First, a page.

Mutations in AIRE impair thymic medullary TRA expression, leading to impaired negative selection and subsequent multi-organ autoimmunity. In humans, this manifests as the rare condition autoimmune polyendocrinopathy candidiasis ectodermal dystrophy (15, 31). Similarly, loss of Fezf2 in mouse models leads to autoantibody production and autoimmune disease (13).
Mutations in FOXP3 are the cause of immune dysregulation, polyendocrinopathy, enteropathy, X-linked syndrome (32). Patients present, usually in early infancy, with autoimmune cytopenias, severe autoimmune enteritis, and type 1 diabetes mellitus. Affected tissues show a T-lymphocyte infiltrate and patients lack functional regulatory FOXP3+ T-lymphocytes, causing failure of peripheral tolerance (33). A number of other PIDs in which autoimmunity is a significant feature are associated with a reduction in Tregs, including Omenn syndrome (34), DiGeorge syndrome (35), and CTLA-4 deficiency (36, 37).
HSCT and T-Lymphocyte Reconstitution
Chemotherapy and/or radiotherapy conditioning is usually given pre-HSCT to remove malignant cells, prevent graft rejection, and make space in the bone marrow for the incoming graft. Subsequently, there is an “aplastic phase,” with obliteration of innate and adaptive immune responses, subjecting the patient to a period of increased risk of infection until donor stem cells engraft and reconstitution of the immune system ensues (38). Recovery of innate immunity occurs relatively quickly, but reconstitution of the adaptive T- and B-lymphocyte compartment is a more lengthy and complex process (2, 39). Incomplete or delayed IR, particularly of the T-lymphocyte compartment, is associated with increased post-transplant morbidity and mortality (40). Thymic function, and consequently thymic output, is negatively affected by advancing age, cytotoxic conditioning pre-HSCT, and GvHD (41). Potential strategies to boost thymic function and promote faster and complete IR, particularly in older patients who exhibit reduced thymic function inherently due to aging, have garnered much interest to improve patient outcome (42).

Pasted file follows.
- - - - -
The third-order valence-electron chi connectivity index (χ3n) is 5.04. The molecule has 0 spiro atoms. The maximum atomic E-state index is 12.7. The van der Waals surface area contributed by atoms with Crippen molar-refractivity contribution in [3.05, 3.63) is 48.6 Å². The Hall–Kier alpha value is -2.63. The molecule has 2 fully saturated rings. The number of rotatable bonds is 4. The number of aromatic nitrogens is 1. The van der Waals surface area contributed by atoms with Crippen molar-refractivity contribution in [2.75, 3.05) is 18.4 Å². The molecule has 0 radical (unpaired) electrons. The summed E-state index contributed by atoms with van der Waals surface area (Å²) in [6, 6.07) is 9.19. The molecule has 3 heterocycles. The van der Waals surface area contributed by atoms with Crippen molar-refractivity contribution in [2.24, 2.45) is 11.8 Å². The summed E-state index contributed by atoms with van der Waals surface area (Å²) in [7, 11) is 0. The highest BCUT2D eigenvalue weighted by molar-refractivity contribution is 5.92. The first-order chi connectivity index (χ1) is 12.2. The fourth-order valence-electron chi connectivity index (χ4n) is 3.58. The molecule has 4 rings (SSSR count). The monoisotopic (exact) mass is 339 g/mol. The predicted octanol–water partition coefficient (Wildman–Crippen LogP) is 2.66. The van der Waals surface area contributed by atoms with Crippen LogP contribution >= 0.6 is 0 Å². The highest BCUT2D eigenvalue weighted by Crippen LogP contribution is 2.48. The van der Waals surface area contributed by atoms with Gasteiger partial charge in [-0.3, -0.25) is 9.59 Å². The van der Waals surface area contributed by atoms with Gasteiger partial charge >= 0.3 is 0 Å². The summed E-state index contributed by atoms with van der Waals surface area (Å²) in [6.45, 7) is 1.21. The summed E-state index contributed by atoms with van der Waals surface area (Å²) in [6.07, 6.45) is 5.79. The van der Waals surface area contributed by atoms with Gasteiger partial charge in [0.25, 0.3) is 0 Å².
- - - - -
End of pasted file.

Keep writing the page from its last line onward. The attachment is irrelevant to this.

Restoration of the T-lymphocyte compartment post-HSCT occurs by two parallel pathways (43). Initially after HSCT, the rise in T-lymphocyte numbers is thymic-independent, with expansion of pre-existing surviving host T-lymphocytes or mature donor T-lymphocytes transferred with the graft. However, TCR diversity is dependent upon the repertoire of the initial T-lymphocyte population and expansion results in skewing of the TCR repertoire with time, as well as gradual depletion of T-lymphocytes. This expansion provides an initial degree of immune protection in the post-transplant period, particularly from the host and donor memory T-lymphocytes against re-infection with specific pathogens such as CMV and EBV (26, 44), but is limited in its diversity and permanency, with prevailing susceptibility to infections (41, 45).